I’ve recently had a very close encounter with Discrimination. It came from an unlikely source – my children’s school. It all started with an email about the national ‘Walk to School Week’. As part of the school’s ethos to promote a healthy lifestyle, they decided it would be a great idea to get involved in this initiative. The letter acknowledged that it would be difficult for parents who need to go to work straight from the school run and encouraged those parents to try to make an effort to walk at least part of the way. At no point was there any mention of parents, or indeed pupils, who physically can’t walk. At the end of 5 completed days of walking to school the pupils who took part were to receive an award certificate. So, of course all the children came running out of school when they heard the news, eager as any beaver I’ve ever seen to partake in this exciting challenge and get their reward.
On voicing my concerns to one particular teacher I was told that they hadn’t considered that some people couldn’t walk but she was apologetic and tried to reassure me that a lot of parents won’t bother doing it anyway. Well, I’ll be blowed if I fall into that category! Never one to turn down a challenge I decided that I would do my utmost to ensure that my children took part and that they would get their certificates. Trouble is, our house is on the opposite side of the village, a good 30 minute walk away, and no matter how much I try to convince myself that I can walk, my body simply doesn’t want to play ball. As it turned out there were only 2 days on which I was available to do the school run; the other 3 were successfully taken on by my ever supportive parents.
Day one of my walk to school turned into quite a logistical operation. Unable to walk the whole distance but positively fuelled with determination, I loaded 2 of the kids into my car with their scooters in the back. My Dad loaded child #3 into his car. I parked a short walk away and my Dad carried on to park next to the school ready to give me a lift back to my car. On releasing the kids from the car, they scooted energetically off into the distance leaving me staggering slowly behind them. On arrival at my daughter’s nursery I stumbled into the classroom and collapsed straight into one of those teeny tiny tots chairs, swiftly provided by a very concerned looking teacher. I’d pretty much run a marathon, cycled the length of Britain and climbed the highest mountain to get there – and it hurt; but I did it and, more importantly, so did my kids.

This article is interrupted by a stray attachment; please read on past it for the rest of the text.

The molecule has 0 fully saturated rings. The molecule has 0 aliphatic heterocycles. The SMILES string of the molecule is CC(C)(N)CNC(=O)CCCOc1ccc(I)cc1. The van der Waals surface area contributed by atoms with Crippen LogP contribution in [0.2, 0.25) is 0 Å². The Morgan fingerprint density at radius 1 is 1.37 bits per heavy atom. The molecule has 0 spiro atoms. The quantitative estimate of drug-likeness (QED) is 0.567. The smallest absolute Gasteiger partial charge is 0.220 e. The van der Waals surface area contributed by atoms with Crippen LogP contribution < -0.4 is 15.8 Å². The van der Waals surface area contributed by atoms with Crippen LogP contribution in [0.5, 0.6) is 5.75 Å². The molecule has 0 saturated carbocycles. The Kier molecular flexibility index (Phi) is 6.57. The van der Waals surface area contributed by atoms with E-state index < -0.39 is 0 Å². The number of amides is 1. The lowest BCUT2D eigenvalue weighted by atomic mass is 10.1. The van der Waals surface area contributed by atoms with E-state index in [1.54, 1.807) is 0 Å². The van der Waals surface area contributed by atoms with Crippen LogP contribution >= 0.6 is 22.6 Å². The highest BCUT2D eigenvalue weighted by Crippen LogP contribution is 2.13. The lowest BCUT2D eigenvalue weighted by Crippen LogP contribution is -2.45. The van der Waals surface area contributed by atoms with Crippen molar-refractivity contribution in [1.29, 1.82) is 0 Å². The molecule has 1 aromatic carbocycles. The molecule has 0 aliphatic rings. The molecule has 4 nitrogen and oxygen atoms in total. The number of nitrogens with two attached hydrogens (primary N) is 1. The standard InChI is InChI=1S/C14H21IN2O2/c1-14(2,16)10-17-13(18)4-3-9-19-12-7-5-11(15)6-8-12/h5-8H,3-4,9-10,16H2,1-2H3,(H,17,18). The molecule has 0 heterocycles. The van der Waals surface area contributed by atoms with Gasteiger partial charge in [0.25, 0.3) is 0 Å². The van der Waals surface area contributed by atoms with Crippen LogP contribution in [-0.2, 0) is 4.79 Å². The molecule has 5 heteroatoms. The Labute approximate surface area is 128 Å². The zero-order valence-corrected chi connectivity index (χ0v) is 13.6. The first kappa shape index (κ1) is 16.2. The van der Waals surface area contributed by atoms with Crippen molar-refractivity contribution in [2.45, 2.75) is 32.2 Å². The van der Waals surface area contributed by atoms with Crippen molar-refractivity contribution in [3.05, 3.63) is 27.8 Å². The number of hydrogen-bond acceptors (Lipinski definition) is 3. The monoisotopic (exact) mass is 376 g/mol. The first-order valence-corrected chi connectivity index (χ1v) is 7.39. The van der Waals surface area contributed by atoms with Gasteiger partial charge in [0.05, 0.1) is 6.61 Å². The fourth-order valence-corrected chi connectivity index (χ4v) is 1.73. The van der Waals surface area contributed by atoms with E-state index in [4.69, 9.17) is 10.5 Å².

This routine was repeated 3 days later, completing a triumphant week of walking to school. High fives all round! Award certificate – here we come!
Opening my son’s school bag at the close of the week I was excited to see that he’d received a certificate. There was his name. There was his teacher’s signature. And there was … WHAT?! … “Congratulations on walking or scooting to school… some days.” Some days? SOME DAYS?! I was fuming. Talk about adding insult to injury, rubbing salt in the wound and kicking you when you’re down. I politely stormed into the school and handed back the certificate, demanding a NEW certificate minus those abhorrent and somewhat discriminatory words, ‘Some Days’.
Three days later we are now in possession of a new certificate bearing the words, “Congratulations on walking or scooting to school… every day.”